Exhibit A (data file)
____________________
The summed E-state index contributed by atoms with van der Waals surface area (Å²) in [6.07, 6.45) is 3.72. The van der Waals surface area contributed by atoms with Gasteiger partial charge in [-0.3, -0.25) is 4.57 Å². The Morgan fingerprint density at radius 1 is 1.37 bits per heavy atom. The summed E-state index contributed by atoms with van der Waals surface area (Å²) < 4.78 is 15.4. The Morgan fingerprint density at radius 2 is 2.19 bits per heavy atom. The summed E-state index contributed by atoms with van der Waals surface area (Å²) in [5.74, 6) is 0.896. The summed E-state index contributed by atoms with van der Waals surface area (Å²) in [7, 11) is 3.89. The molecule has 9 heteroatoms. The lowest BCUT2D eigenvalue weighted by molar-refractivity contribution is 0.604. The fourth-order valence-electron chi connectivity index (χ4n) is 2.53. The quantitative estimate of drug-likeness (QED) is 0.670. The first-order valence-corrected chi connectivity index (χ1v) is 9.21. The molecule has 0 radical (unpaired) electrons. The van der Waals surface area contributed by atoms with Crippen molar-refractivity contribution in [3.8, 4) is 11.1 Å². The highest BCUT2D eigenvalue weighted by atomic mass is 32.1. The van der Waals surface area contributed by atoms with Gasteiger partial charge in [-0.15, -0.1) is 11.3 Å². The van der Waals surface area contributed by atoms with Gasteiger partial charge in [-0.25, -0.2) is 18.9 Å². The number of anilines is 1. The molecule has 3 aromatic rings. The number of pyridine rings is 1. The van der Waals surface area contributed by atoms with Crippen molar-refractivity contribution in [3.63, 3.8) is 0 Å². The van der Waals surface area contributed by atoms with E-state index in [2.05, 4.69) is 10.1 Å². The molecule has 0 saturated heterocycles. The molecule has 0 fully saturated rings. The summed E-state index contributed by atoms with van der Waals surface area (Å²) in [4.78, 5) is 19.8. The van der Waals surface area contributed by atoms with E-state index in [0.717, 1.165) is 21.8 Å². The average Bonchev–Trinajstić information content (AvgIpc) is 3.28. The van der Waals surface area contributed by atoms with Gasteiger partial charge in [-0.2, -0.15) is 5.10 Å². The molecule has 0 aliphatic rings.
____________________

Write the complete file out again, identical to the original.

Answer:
The summed E-state index contributed by atoms with van der Waals surface area (Å²) in [6.07, 6.45) is 3.72. The van der Waals surface area contributed by atoms with Gasteiger partial charge in [-0.3, -0.25) is 4.57 Å². The Morgan fingerprint density at radius 1 is 1.37 bits per heavy atom. The summed E-state index contributed by atoms with van der Waals surface area (Å²) < 4.78 is 15.4. The Morgan fingerprint density at radius 2 is 2.19 bits per heavy atom. The summed E-state index contributed by atoms with van der Waals surface area (Å²) in [5.74, 6) is 0.896. The summed E-state index contributed by atoms with van der Waals surface area (Å²) in [7, 11) is 3.89. The molecule has 9 heteroatoms. The lowest BCUT2D eigenvalue weighted by molar-refractivity contribution is 0.604. The fourth-order valence-electron chi connectivity index (χ4n) is 2.53. The quantitative estimate of drug-likeness (QED) is 0.670. The first-order valence-corrected chi connectivity index (χ1v) is 9.21. The molecule has 0 radical (unpaired) electrons. The van der Waals surface area contributed by atoms with Crippen molar-refractivity contribution in [3.8, 4) is 11.1 Å². The highest BCUT2D eigenvalue weighted by atomic mass is 32.1. The van der Waals surface area contributed by atoms with Gasteiger partial charge in [-0.15, -0.1) is 11.3 Å². The van der Waals surface area contributed by atoms with Gasteiger partial charge in [-0.25, -0.2) is 18.9 Å². The number of anilines is 1. The molecule has 3 aromatic rings. The number of pyridine rings is 1. The van der Waals surface area contributed by atoms with Crippen molar-refractivity contribution in [3.63, 3.8) is 0 Å². The van der Waals surface area contributed by atoms with E-state index in [2.05, 4.69) is 10.1 Å². The molecule has 0 saturated heterocycles. The molecule has 0 fully saturated rings. The summed E-state index contributed by atoms with van der Waals surface area (Å²) in [4.78, 5) is 19.8. The van der Waals surface area contributed by atoms with E-state index in [0.717, 1.165) is 21.8 Å². The average Bonchev–Trinajstić information content (AvgIpc) is 3.28. The van der Waals surface area contributed by atoms with Gasteiger partial charge in [-0.2, -0.15) is 5.10 Å². The molecule has 0 aliphatic rings.